On 26th December 2019, 627 pieces of Classic Doctor Who content were made available to Britbox subscribers. Every Sunday in 2020, our Doctor Who expert, Tony Cross, looks back at some of the classic stories. Here is the Fourth Doctor adventure Image of the Fendahl ...
Find Tony's full Classic Doctor Who on Britbox list of reviews here.
I'm a big fan of this story, always have been and I suspect I always will be.
Chris Boucher, who wrote the rather excellent The Robots of Death, has created another pretty good story. It's not quite as wonderful as that story but I'll put that down entirely to the slightly pointless trip to the Fifth Planet in episode three, which is essentially pure padding. Nonetheless I love this story. It feels like a real horror story. With a bit of editing and the cliffhangers removed it would make a nice British horror flick.
The strong cast - Denis Lil as Fendelmen; Wanda Ventham as Thea; Edward Arthur as Adam Colby; Scott Fredericks as Max Stael (who is the megalomanic lunatic of the week); Geoffrey Hinsliff as Jack Tyler...oh and please be upstanding to give a bumper round of applause to Daphne Heard as Ma Tyler. It is one of my favourite ever performances in Doctor Who. Whilst the accent might be pure Mummerset the performance is so good you find yourself wanting more scenes with her in. It's a gem.
Image of the Fendahl is an unusual Doctor Who in that a lot of scenes don't involve the Doctor or Leela at all. It is the guest stars play off of each other driving both drama and plot. It feels unlike a Doctor Who story at all in some ways. Everyone but Colby also gets a moment when the horror of what is happening - or might be about to happen - dawns on them.
Thea, when talking to Adam in the lab; Doctor Fendelman when he tries to persuade Max and Co not to go through with their actions and Max himself when he asks the Doctor to pass him the gun. For Fendelman and Max, this realization ends in their deaths. For Thea there is a different fate. She gets to flit around painted gold turning people into Fendahleen.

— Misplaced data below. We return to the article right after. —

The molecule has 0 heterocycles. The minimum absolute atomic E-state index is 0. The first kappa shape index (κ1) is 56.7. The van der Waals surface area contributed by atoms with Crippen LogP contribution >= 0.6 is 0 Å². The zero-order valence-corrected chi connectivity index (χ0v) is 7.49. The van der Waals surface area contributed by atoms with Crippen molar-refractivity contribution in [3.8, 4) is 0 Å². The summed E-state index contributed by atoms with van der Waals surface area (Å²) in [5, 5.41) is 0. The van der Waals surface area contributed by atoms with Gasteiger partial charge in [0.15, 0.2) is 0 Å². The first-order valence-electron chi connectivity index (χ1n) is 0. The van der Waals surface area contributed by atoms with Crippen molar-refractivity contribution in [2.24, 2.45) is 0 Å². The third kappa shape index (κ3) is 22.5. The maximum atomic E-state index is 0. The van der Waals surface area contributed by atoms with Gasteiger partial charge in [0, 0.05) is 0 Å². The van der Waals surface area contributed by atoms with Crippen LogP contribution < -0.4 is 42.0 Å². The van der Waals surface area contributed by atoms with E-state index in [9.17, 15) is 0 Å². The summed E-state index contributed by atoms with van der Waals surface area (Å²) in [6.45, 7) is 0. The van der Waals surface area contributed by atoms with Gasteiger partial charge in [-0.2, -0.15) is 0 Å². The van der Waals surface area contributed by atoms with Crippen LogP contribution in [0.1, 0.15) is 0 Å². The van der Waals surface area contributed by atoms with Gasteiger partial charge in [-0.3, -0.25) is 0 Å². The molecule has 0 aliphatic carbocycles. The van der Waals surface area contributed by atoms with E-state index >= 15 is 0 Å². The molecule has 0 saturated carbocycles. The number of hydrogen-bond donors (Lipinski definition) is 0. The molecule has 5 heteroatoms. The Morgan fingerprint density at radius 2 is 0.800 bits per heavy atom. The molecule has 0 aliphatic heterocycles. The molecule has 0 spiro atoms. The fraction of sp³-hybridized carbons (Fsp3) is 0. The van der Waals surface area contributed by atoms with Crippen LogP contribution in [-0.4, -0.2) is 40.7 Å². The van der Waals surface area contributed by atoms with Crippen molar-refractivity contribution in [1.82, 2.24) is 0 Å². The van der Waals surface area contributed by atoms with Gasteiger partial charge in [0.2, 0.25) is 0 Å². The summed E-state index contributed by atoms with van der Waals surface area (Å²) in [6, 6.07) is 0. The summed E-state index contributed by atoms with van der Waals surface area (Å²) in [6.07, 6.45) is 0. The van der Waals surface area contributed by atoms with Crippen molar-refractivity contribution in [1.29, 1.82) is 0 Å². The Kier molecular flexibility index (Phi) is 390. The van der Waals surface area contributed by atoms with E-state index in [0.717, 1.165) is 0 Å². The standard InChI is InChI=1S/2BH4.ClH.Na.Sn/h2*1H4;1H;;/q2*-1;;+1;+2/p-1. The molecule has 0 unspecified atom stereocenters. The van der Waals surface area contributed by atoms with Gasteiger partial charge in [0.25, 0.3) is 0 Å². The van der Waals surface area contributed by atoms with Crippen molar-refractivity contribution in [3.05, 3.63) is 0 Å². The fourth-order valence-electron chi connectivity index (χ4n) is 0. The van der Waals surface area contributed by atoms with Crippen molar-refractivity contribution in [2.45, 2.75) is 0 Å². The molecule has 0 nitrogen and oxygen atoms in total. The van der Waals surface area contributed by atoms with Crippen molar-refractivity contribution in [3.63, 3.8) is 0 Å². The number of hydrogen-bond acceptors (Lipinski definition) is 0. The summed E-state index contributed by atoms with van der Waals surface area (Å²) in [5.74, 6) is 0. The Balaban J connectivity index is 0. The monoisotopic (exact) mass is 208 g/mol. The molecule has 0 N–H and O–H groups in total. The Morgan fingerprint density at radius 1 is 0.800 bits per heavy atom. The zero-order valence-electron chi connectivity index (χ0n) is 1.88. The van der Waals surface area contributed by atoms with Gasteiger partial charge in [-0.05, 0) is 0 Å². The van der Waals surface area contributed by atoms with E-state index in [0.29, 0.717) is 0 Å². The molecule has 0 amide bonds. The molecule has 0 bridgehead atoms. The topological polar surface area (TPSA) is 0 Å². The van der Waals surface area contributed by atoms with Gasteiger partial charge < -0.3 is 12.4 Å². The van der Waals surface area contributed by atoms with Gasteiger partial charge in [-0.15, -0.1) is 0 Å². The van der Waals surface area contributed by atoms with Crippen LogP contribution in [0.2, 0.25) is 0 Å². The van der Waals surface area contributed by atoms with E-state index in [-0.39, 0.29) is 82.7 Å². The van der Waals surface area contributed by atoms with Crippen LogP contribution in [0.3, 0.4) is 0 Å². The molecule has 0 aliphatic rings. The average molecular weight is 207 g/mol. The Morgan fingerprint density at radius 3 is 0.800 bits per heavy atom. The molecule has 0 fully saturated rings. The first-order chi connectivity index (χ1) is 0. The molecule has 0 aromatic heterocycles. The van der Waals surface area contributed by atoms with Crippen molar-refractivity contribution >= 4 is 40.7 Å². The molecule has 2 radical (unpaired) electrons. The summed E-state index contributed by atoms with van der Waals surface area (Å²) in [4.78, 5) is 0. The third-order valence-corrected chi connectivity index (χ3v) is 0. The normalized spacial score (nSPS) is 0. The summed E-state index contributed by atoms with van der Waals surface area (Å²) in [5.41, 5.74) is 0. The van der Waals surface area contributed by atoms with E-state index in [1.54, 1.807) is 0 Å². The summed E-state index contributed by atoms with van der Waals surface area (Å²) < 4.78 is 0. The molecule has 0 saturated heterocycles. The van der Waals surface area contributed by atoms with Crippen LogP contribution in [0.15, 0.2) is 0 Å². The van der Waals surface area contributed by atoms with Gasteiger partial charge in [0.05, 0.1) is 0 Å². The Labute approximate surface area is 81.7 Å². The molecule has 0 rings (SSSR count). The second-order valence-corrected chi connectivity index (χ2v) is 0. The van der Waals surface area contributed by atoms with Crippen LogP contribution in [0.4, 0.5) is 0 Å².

I'm not sure whether the Fendahleen work or not. I remember as a six-year-old being absolutely terrified with the cliffhanger to Episode Three but it looks less terrifying now. This I'm going to put down to old age and cynicism. It perhaps needed to be a wee bit slimier. This is the classic example of the fear coming more from anticipation and hints than the final sight of the creature. Even now though it didn't really affect my enjoyment of the story, which is anchored in acting and script rather than special effects.
As I've worked my way through these stories it slowly dawns on me that it is the performances and the words that have always been the appeal to me of Doctor Who. There might be a lot of technobabble and futurebabble. There might be occasional moments of blandness and stupidity but if you get a script with intelligence and wit combined with actors who deliver on the performance front, even when faced with the silliest and stupidest special effects then you get something wonderful. The special effects have never really mattered. It's nice when they are done right and when they look great but it was never about that. It's about the Doctor and his friends saving the Universe with wit, charm, style and the minimum about of violence necessary.
I should also pay homage to Tom Baker and Louise Jameson again. Tom is great when displaying what I can only describe as intellectual power. Taking control of a situation through words. Making people listen to him by force of character alone.
Louise Jameson does a great job of keeping Leela from becoming a cipher. There's some lovely scenes between the two of them throughout. It's a nice Doctor and Companion relationship and it is a shame it wasn't to last much longer.
So minor quibbles aside I love this story as much now as I did when I first watched it all that long, long time ago.
Tony Cross is the creator of the wonderful Centurion Blog's found HERE and HERE.
Image – BBC.